The invention is applicable to water abstrac-y tion from almost any aquifer, ranging from an extremely pervious one, containing poorly graded coarse grains, to a relatively tight one,- containing Well graded fine grains. It is particularly useful in shallow aquifers where efficient utilization of the available head is of utmost importance. By the provision in the invention of a greatly enlarged shaft diameter, the hydraulic gradient of the ground water flow in the proximity of the shaft is reduced substantially and the extra head made thus available may be 'con' verted into useful work and not wasted in the form of f-rictional losses within the aquifer. Moreover, a greatly enlarged shaft diameter may accommodate an adequately large but low circumferentialscreen, resulting in an additional head saving, while low and safe Water infiltration velocities are maintained. In vertical well practice, drawdowns are limited to approximately the top of the screen, it being considered unsafe to draw the water level below this point. It is obvious then that an amply large but low screen will permit a greater drawdown and a larger discharge capacity.
The invention may also be applied advantageously to aquifers located adjacent to surface water bodies where. there'is a possibility of surface erosion dueto wave action or iiood now. Ordinarily, pump houses for vertical wells are installed on foundations supported directly on the ground around the well. Where there is danger of erosion, special deep foundations have to be provided to preventl the structure from being undermined, and the problem becomes more complicated where the pump house has to be installed above fiood level, at a considerable height in the air, and whenthe thrust of flood flow becomes large. The apparatus under the invention is heavy and suiiiciently large to support the pump house and is safe from undermining, since it is carried deep down to firm foundation. Furthermore, it may withstand the fiood water thrust successfully by combined gravity and cantilever action.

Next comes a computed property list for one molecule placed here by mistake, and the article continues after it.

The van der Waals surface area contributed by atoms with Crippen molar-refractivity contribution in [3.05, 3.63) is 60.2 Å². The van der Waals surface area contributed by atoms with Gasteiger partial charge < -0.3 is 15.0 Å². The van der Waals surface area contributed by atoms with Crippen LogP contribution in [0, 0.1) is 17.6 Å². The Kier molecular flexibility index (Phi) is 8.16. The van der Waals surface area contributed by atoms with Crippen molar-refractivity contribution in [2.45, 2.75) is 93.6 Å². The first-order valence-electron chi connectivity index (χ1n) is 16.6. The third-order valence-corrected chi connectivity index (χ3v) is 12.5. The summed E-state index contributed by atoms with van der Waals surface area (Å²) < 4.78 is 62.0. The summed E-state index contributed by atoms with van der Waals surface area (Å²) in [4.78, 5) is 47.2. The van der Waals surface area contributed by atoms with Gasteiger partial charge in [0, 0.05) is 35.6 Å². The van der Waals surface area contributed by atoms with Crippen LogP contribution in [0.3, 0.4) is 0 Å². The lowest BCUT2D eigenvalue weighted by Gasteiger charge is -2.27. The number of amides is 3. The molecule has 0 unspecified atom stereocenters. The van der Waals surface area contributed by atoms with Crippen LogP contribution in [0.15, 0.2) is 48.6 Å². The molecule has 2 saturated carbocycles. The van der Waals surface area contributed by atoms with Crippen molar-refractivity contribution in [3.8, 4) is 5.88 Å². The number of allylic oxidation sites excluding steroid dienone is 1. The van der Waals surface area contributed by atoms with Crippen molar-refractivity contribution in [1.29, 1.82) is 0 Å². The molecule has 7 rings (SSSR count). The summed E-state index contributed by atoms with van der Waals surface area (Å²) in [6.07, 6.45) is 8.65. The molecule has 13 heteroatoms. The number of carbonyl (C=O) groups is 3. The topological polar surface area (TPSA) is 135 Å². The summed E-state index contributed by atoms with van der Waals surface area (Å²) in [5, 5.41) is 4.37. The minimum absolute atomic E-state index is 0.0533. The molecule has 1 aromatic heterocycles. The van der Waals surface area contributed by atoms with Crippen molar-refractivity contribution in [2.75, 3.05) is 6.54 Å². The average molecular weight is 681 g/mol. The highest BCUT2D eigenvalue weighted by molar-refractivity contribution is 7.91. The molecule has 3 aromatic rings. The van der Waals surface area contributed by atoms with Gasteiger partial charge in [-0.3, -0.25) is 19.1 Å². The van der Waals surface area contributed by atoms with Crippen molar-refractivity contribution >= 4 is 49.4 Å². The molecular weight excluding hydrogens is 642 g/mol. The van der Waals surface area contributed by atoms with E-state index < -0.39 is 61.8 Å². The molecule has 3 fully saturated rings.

I am fully aware that shafts provided with screen at the bottom have long been in existence `and the invention makes no claim on such apparatus broadly. The novel features of this in- 'vention are, apparatus for developing a graduated gravel pack during installation, apparatus 'for backwashingf the aquifei! with air, .water .or
any other iiuid, apparatus for abstracting ground water from fine-grain aquifers with no entrainment of ne granules, and apparatus for recharging the ground With partly treated surface water, by utilizing a natural sand-gravel formation as a filter bed. In the accompanying drawings, wherein certain embodiments of the invention are"illustrated:
Figure l is an elevation of the lower y.part ofthe shaft with a eut-away section showing arrangement of cutting shoe, perforated wall and columnar members.
Figure 2 is a half sectionallpl'anon'line l2.-'l, Figure 1.
Figure 3 is a half sectional plan on line 3-3, Figure l.
Figure 4 is an elevation ofthe lower'part of the shaft with a cut-away section illustrating'the installation of a special gravel packed perforated wall, applicable to fine-grain aquifers.
Figure 5 is .a partsectional :planen lne 5.5. Figure. 4.
Figure 6 is a half sectional plannen line 6 16. Figure r4.
Figure 7 is alial-f sectional.plangon line 1 -1, Figure 4.
Figure 8 is a half-sectional plan on line 8--8, Figure 4.
Figure 9 is apart vertical section on line 9;-9, Figure 2, showing gates' for developing a grad uated gravel pack, and for delivering surface water to aquifers.
. 'Figure loris a part sectional plan on line lila-10, Figure 9, showing part of the .gate inside one V-of its-grooves.
Figure-ll is a vertical section of 'thezsh'aft'wall as used in vdelivering-Water to aquifers. This section is taken atthecenterline of-one of the compartments formed "by columnar -members, as yexplained ihereinbelow.